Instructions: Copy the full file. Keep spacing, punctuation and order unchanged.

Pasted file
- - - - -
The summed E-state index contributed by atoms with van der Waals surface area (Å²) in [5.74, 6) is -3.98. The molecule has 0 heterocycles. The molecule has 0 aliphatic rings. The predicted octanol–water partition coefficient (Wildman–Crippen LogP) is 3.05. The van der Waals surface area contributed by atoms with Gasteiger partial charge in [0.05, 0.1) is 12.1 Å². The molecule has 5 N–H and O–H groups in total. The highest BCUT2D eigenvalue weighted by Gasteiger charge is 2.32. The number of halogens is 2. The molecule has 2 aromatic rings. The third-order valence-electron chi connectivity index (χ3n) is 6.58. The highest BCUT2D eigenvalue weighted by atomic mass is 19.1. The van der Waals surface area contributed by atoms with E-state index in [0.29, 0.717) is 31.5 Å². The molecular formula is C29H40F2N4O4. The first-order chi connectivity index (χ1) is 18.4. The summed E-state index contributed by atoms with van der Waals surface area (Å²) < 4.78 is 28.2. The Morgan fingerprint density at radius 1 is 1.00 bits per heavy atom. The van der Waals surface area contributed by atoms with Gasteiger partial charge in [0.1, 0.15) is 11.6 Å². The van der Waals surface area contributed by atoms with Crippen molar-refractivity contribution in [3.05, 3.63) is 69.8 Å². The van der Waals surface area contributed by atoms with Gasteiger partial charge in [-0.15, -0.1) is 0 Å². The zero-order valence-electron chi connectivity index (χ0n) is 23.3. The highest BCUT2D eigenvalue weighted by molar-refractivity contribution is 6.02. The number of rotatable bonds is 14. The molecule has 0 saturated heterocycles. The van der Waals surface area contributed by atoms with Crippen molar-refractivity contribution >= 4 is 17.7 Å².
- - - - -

The summed E-state index contributed by atoms with van der Waals surface area (Å²) in [5.74, 6) is -3.98. The molecule has 0 heterocycles. The molecule has 0 aliphatic rings. The predicted octanol–water partition coefficient (Wildman–Crippen LogP) is 3.05. The van der Waals surface area contributed by atoms with Gasteiger partial charge in [0.05, 0.1) is 12.1 Å². The molecule has 5 N–H and O–H groups in total. The highest BCUT2D eigenvalue weighted by Gasteiger charge is 2.32. The number of halogens is 2. The molecule has 2 aromatic rings. The third-order valence-electron chi connectivity index (χ3n) is 6.58. The highest BCUT2D eigenvalue weighted by atomic mass is 19.1. The van der Waals surface area contributed by atoms with E-state index in [0.29, 0.717) is 31.5 Å². The molecular formula is C29H40F2N4O4. The first-order chi connectivity index (χ1) is 18.4. The summed E-state index contributed by atoms with van der Waals surface area (Å²) < 4.78 is 28.2. The Morgan fingerprint density at radius 1 is 1.00 bits per heavy atom. The van der Waals surface area contributed by atoms with Gasteiger partial charge in [0.1, 0.15) is 11.6 Å². The van der Waals surface area contributed by atoms with Crippen molar-refractivity contribution in [3.05, 3.63) is 69.8 Å². The van der Waals surface area contributed by atoms with Gasteiger partial charge in [-0.15, -0.1) is 0 Å². The zero-order valence-electron chi connectivity index (χ0n) is 23.3. The highest BCUT2D eigenvalue weighted by molar-refractivity contribution is 6.02. The number of rotatable bonds is 14. The molecule has 0 saturated heterocycles. The van der Waals surface area contributed by atoms with Crippen molar-refractivity contribution >= 4 is 17.7 Å².